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Bank-based Financial Intermediation for Financial Inclusion and Inclusive Growth

Author

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  • Swamy, Vighneswara

Abstract

Financial Inclusion for inclusive growth is a topic of contemporary significance and relevance. This study besides establishing the growth enhancing role of bank-based financial intermediation through empirical evidence has also found that access to finance by the poor is a prerequisite for poverty reduction in order to achieve inclusive growth and sustainable economic development. The study has evaluated using appropriate statistical techniques the impact of financial inclusion efforts on the inclusive growth in the case of a developing economy like India by considering the most reliable data for the period from 1975 to 2007. The theoretical and empirical analysis leads us to conclude that bank led financial inclusion has definitive advantages for inclusive growth in developing economies.

Suggested Citation

  • Swamy, Vighneswara, 2010. "Bank-based Financial Intermediation for Financial Inclusion and Inclusive Growth," MPRA Paper 47510, University Library of Munich, Germany.
  • Handle: RePEc:pra:mprapa:47510
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    References listed on IDEAS

    as
    1. Bhandari, Amit Kumar, 2009. "Access to Banking Services and Poverty Reduction: A State-wise Assessment in India," IZA Discussion Papers 4132, Institute for the Study of Labor (IZA).
    2. Andrea Vaona, 2005. "Regional Evidence on the Finance-Growth Nexus," Working Papers 30/2005, University of Verona, Department of Economics.
    3. Dwight Jaffee & Mark Levonian, 2001. "The Structure of Banking Systems in Developed and Transition Economies," European Financial Management, European Financial Management Association, vol. 7(2), pages 161-181.
    4. Ross Levine & Norman Loayza & Thorsten Beck, 2002. "Financial Intermediation and Growth: Causality and Causes," Central Banking, Analysis, and Economic Policies Book Series,in: Leonardo Hernández & Klaus Schmidt-Hebbel & Norman Loayza (Series Editor) & Klaus Schmidt-Hebbel (Se (ed.), Banking, Financial Integration, and International Crises, edition 1, volume 3, chapter 2, pages 031-084 Central Bank of Chile.
    5. Andrea Vaona & Roberto Patuelli, 2008. "New empirical evidence on local financial development and growth," Letters in Spatial and Resource Sciences, Springer, vol. 1(2), pages 147-157, December.
    6. Shawn Cole, 2009. "Financial Development, Bank Ownership, and Growth: Or, Does Quantity Imply Quality?," The Review of Economics and Statistics, MIT Press, vol. 91(1), pages 33-51, February.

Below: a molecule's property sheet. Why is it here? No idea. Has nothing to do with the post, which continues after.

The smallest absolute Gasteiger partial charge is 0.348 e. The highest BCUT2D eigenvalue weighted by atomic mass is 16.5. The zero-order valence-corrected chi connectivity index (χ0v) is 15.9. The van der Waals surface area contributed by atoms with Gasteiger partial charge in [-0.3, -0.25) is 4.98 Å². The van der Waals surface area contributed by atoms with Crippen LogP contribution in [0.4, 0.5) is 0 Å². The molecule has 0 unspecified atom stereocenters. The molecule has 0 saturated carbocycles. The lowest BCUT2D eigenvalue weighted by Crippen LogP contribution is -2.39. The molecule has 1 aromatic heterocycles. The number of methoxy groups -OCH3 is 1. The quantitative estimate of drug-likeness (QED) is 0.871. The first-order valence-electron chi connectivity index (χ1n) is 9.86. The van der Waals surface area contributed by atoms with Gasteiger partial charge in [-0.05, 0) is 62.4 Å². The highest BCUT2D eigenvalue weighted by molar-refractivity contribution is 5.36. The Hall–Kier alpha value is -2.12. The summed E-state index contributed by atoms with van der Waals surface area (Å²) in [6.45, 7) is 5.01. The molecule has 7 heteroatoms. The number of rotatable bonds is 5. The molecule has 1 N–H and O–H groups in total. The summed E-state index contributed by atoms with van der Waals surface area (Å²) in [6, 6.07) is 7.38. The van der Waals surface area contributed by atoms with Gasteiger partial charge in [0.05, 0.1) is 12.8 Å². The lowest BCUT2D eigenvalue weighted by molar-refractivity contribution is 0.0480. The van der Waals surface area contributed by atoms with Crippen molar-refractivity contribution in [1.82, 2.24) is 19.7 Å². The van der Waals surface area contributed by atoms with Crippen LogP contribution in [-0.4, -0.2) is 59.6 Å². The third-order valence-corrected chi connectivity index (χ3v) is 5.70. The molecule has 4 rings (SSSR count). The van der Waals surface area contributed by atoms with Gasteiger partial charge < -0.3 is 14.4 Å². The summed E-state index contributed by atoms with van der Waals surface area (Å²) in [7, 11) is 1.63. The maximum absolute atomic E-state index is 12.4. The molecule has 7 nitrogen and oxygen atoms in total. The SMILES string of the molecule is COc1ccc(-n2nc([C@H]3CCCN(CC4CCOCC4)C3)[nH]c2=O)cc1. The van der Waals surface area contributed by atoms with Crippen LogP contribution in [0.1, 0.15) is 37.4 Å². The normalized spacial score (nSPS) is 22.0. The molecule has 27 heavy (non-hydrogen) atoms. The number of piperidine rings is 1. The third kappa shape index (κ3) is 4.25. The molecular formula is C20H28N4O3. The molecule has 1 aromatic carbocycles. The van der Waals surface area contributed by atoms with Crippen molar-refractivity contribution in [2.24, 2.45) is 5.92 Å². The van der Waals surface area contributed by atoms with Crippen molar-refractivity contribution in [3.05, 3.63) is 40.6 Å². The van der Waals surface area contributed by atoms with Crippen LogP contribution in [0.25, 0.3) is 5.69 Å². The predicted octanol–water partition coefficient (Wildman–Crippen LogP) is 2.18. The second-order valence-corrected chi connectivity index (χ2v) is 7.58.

7. Beck, Thorsten & Lundberg, Mattias & Majnoni, Giovanni, 2006. "Financial intermediary development and growth volatility: Do intermediaries dampen or magnify shocks?," Journal of International Money and Finance, Elsevier, vol. 25(7), pages 1146-1167, November.
    8. Christopoulos, Dimitris K. & Tsionas, Efthymios G., 2004. "Financial development and economic growth: evidence from panel unit root and cointegration tests," Journal of Development Economics, Elsevier, vol. 73(1), pages 55-74, February.
    9. Greenwood, Jeremy & Smith, Bruce D., 1997. "Financial markets in development, and the development of financial markets," Journal of Economic Dynamics and Control, Elsevier, vol. 21(1), pages 145-181, January.
    10. Beck, Thorsten & Levine, Ross & Loayza, Norman, 2000. "Finance and the sources of growth," Journal of Financial Economics, Elsevier, vol. 58(1-2), pages 261-300.
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    Citations

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    Cited by:

    1. Mahfuza Akther & Sayera Younus & Farida Parveen & Maidul Chowdhury, 2016. "Does Agricultural Credit Play Any Role in Reducing Rural Poverty in Bangladesh?," Working Papers id:10785, eSocialSciences.
    2. repec:pid:journl:v:55:y:2016:i:4:p:455-466 is not listed on IDEAS
    3. repec:ovi:oviste:v:xvii:y:2017:i:1:p:195-204 is not listed on IDEAS
    4. Swamy, Vighneswara, 2014. "Reforms in Institutional Finance for Inclusive Growth," MPRA Paper 58337, University Library of Munich, Germany.

    More about this item

    Keywords

    Government Policy and Regulation; Economic Development and Financial Markets; Financial Inclusion; Institutions and Growth;

    JEL classification:

    • G2 - Financial Economics - - Financial Institutions and Services
    • G21 - Financial Economics - - Financial Institutions and Services - - - Banks; Other Depository Institutions; Micro Finance Institutions; Mortgages

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